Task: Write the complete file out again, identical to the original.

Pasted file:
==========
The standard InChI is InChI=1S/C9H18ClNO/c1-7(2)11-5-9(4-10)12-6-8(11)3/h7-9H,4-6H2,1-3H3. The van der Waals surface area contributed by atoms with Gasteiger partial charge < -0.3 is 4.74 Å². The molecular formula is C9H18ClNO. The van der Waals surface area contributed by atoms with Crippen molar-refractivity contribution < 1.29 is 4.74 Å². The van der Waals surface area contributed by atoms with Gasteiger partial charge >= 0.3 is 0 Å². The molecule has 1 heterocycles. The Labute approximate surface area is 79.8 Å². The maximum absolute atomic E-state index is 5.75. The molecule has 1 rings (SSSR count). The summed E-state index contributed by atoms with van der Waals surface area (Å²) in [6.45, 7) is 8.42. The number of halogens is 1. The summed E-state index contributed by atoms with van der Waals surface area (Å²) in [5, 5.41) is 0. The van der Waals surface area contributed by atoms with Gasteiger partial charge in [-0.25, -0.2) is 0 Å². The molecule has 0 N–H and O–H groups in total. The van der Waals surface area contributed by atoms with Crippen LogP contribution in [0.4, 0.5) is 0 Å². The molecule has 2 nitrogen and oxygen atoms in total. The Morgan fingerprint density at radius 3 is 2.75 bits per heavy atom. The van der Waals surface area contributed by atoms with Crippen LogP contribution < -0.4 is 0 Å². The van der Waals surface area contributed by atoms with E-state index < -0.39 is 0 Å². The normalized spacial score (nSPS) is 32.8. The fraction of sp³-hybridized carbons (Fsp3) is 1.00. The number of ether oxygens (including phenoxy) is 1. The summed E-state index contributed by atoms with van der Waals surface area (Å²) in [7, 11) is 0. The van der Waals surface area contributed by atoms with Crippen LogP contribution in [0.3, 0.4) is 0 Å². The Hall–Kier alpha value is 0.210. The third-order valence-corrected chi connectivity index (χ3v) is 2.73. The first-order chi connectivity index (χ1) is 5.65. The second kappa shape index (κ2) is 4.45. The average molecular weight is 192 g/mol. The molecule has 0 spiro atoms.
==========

The standard InChI is InChI=1S/C9H18ClNO/c1-7(2)11-5-9(4-10)12-6-8(11)3/h7-9H,4-6H2,1-3H3. The van der Waals surface area contributed by atoms with Gasteiger partial charge < -0.3 is 4.74 Å². The molecular formula is C9H18ClNO. The van der Waals surface area contributed by atoms with Crippen molar-refractivity contribution < 1.29 is 4.74 Å². The van der Waals surface area contributed by atoms with Gasteiger partial charge >= 0.3 is 0 Å². The molecule has 1 heterocycles. The Labute approximate surface area is 79.8 Å². The maximum absolute atomic E-state index is 5.75. The molecule has 1 rings (SSSR count). The summed E-state index contributed by atoms with van der Waals surface area (Å²) in [6.45, 7) is 8.42. The number of halogens is 1. The summed E-state index contributed by atoms with van der Waals surface area (Å²) in [5, 5.41) is 0. The van der Waals surface area contributed by atoms with Gasteiger partial charge in [-0.25, -0.2) is 0 Å². The molecule has 0 N–H and O–H groups in total. The van der Waals surface area contributed by atoms with Crippen LogP contribution in [0.4, 0.5) is 0 Å². The molecule has 2 nitrogen and oxygen atoms in total. The Morgan fingerprint density at radius 3 is 2.75 bits per heavy atom. The van der Waals surface area contributed by atoms with Crippen LogP contribution < -0.4 is 0 Å². The van der Waals surface area contributed by atoms with E-state index < -0.39 is 0 Å². The normalized spacial score (nSPS) is 32.8. The fraction of sp³-hybridized carbons (Fsp3) is 1.00. The number of ether oxygens (including phenoxy) is 1. The summed E-state index contributed by atoms with van der Waals surface area (Å²) in [7, 11) is 0. The van der Waals surface area contributed by atoms with Crippen LogP contribution in [0.3, 0.4) is 0 Å². The Hall–Kier alpha value is 0.210. The third-order valence-corrected chi connectivity index (χ3v) is 2.73. The first-order chi connectivity index (χ1) is 5.65. The second kappa shape index (κ2) is 4.45. The average molecular weight is 192 g/mol. The molecule has 0 spiro atoms.